The social learning network is accessible online or using any mobile device, including Android devices and iPhones, and has special institutional features for schools and districts that can be accessed free of charge by administrators.

Whalen said a new library feature, which lets educators share content, was created after Edmodo users said they needed a way to exchange information.

“The idea behind Edmodo is to provide a platform for teachers to be able to communicate with students, post messages, share content with each other, and post and grade assignments—but do it in a safe environment where we aren’t requiring any private information from students,” said Whalen.

More districts are using Edmodo as a platform for teacher professional development, because of its “ability to share content globally,” Whalen said.

For more on social networking in education, see:

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Teaching in a socially networked classroom

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Co-founders Nic Borg and Jeff O’Hara, former technology directors based in Chicago, consistently received requests to shut down social networking sites from schools around their district.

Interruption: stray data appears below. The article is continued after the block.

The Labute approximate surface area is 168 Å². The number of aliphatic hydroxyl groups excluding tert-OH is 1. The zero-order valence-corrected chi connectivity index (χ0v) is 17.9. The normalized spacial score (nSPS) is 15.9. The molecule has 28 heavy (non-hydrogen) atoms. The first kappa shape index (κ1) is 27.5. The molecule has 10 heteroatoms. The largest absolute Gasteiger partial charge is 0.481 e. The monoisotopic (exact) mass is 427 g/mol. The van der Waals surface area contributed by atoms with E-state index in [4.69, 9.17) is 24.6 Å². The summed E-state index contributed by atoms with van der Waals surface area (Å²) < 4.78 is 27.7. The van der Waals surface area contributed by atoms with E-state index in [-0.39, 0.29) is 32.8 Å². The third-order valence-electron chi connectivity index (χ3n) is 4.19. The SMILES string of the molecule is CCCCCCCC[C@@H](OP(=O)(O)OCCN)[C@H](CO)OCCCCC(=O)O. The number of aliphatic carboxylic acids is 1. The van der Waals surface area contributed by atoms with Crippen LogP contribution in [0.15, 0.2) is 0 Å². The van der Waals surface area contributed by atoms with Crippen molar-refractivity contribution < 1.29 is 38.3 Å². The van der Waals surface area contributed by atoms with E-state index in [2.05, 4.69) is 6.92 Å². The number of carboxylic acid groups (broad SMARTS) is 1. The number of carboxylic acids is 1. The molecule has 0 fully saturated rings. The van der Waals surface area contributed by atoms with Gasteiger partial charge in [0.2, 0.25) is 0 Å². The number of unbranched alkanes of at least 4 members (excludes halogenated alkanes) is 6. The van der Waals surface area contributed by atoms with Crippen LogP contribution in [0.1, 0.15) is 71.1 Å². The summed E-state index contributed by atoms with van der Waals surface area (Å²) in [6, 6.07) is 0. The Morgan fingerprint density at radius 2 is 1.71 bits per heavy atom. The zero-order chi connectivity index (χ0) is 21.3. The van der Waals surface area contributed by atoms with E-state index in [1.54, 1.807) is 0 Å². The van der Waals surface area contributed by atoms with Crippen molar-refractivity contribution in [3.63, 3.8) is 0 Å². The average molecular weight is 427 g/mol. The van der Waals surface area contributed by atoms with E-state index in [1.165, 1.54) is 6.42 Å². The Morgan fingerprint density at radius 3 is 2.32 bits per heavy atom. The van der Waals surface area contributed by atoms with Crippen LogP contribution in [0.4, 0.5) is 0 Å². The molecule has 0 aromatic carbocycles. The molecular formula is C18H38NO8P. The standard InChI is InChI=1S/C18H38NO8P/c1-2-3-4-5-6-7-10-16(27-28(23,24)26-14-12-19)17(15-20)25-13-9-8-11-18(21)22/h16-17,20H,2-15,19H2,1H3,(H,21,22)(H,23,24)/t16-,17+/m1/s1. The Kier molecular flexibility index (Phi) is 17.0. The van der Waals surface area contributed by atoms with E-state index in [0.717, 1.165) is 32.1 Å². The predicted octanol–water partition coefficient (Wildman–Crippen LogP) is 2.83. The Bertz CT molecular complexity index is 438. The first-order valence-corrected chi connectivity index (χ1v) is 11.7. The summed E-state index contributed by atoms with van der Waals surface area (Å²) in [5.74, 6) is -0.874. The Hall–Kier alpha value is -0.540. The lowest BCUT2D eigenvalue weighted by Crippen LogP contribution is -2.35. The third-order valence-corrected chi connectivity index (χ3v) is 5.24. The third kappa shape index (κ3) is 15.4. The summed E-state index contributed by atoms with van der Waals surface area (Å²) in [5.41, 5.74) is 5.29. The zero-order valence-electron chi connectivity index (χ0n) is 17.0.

“Teachers were then coming to them, saying they were frustrated with constantly being told they had to block social networking sites, because the teachers recognized there was a real need for social networking tools in the classroom,” said Whalen. EdModo grew from those requests.

With social networking playing an integral role in today’s society, Edmodo has discovered a way to safely integrate it into the education sphere.

Students do not need to provide eMail addresses to sign up. Teachers give students access codes, and students can either put their first and last names into the system or go by student identification numbers instead.